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Yale School of Architecture

Fall 2017

The Gullah Geechee are a blended culture of West African descent who live in the Low country region of the United States. Today, their land is slowly being consumed by the new development of resorts and single family estates. The peninsula of Charleston reflects this displacement with census tracts going from 51.8% African-American and 45.2% non- Hispanic white in 2000 to 71.66% Caucasian and 24.57% African American today.


The hand labor requirements of growing rice led to the Southern states’ plantation era and plantation owners began to search for slaves

from the Sierra Leone Region who had significant expertise with rice farming. The isolation of these plantations has preserved the Gullah Geechee culture through time. The typical plantation plan demonstrates how an owner might organize buildings on the land. Quite the contrary to the Gullah Geechee’s preferred composition, these buildings are organized linearly. The unique physical form of the Gullah compound is strengthened by the close functioning of family groups. It is not uncommon to find multiple buildings centrally located on a piece of land, in an organic arrangement, with little to no obvious distinctions of property boundaries.


The first of the analytical maps of Charleston looks at the number of permanent gathering spaces for African Americans within the peninsula versus those that are primarily event based spaces. The existing condition and shifting demographics convey a critical need for a permanent gathering space within Charleston. The second map of Charleston looks for opportunities for product or cultural exchange. Currently, Gullah Geechee market stands will pop up in the corner of existing stores or hotels, in the small side of a building, and are limited in their participation in the weekly Marion Square Farmer’s market. Additionally, as out of towners are replacing locals in the peninsula, there are large gaps in the community services that exist for people on the peninsula. Without the right infrastructure, there are limited opportunities of cultural exchange and a lack of community assistance. When selecting a site within the Charleston peninsula for the project to manifest, the agenda was to being together both the existing community and the tourist public. The site in the Radcliffeborough neighborhood, a quickly gentrifying area, was selected for its easy access and its connection to both a community and the public through the near by visitor’s center.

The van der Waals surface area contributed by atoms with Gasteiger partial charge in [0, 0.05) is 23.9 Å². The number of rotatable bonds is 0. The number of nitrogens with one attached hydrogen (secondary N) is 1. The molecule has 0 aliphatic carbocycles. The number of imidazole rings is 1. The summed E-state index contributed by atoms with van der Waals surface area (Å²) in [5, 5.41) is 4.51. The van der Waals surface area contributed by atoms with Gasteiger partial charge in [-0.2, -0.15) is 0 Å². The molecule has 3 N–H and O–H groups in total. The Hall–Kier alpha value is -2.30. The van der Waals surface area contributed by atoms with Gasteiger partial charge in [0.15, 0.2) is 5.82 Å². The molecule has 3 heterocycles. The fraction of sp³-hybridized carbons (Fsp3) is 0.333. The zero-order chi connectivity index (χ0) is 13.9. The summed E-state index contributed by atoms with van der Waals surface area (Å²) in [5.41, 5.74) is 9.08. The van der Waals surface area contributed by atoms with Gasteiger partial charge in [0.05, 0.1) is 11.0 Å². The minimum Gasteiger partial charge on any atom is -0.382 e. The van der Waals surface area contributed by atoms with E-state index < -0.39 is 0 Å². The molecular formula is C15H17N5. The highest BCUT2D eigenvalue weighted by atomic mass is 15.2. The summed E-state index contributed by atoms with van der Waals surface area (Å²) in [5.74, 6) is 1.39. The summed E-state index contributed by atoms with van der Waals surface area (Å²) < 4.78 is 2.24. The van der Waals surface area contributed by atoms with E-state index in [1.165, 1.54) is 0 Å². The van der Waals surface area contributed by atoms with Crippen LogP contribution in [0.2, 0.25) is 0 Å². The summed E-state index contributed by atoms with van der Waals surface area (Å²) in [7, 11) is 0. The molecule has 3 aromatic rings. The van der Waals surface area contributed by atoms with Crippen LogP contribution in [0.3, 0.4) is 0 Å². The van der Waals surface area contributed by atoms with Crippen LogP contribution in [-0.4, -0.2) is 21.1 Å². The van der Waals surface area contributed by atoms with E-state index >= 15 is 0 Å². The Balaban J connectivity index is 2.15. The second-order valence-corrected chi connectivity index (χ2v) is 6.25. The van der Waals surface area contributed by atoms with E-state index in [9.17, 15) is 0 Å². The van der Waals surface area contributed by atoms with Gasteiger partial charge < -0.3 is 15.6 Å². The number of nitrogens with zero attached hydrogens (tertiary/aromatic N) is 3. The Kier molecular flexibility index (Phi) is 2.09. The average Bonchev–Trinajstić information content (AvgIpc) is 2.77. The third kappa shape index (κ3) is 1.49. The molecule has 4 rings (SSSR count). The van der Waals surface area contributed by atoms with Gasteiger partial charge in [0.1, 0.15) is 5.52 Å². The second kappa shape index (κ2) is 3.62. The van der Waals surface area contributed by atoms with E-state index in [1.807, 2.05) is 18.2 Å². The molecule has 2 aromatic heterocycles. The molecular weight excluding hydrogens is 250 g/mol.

In the formal realization of the project, the ground floor is quite porous to enable visitors to easily cross the site or to access the different programmatic pavilions. From both the King Street entrance and the St. Philip’s entrance, visitors are pulled through the spaces to interact with both architecture and landscape. The second floor level contains the majority of the programmatic spaces. The design allows users to move up, across, down, and through the site in a variety of circulation opportunities. Each larger pavilion connects to its smaller neighbor through a bridge, creating pedestrian paths above the ground level, as well. The public, arriving from the Charleston Visitor’s center, would experience the campus from left to right, as represented in the unfolded section. First, entering from King street, through the Visitor’s Pavilion, through the marketplace, to the Education Pavilion, through the gallery, to the Performance Pavilion, before exiting back toward King street. The community, entering from the Radcliffeborough neighborhood, would experience the campus from right to left. First, entering from St. Philip’s through the community lounge, to the Performance Pavilion, through the gallery, to the Education Pavilion, through the marketplace, before exiting back toward St. Philip’s street.


This projects seeks to reclaim a space for the community for gathering and celebration while also offering a connection between the community and the tourist public who might come to understand a more inclusive history. With multiple centers, varieties in scales, a sequencing of spaces, a completely open ground floor level, and an emphasis on landscape and movement through the site, this cultural campus is a living memorial that services, rather than simply signifying, a vibrant culture through opportunities of exchange and education.

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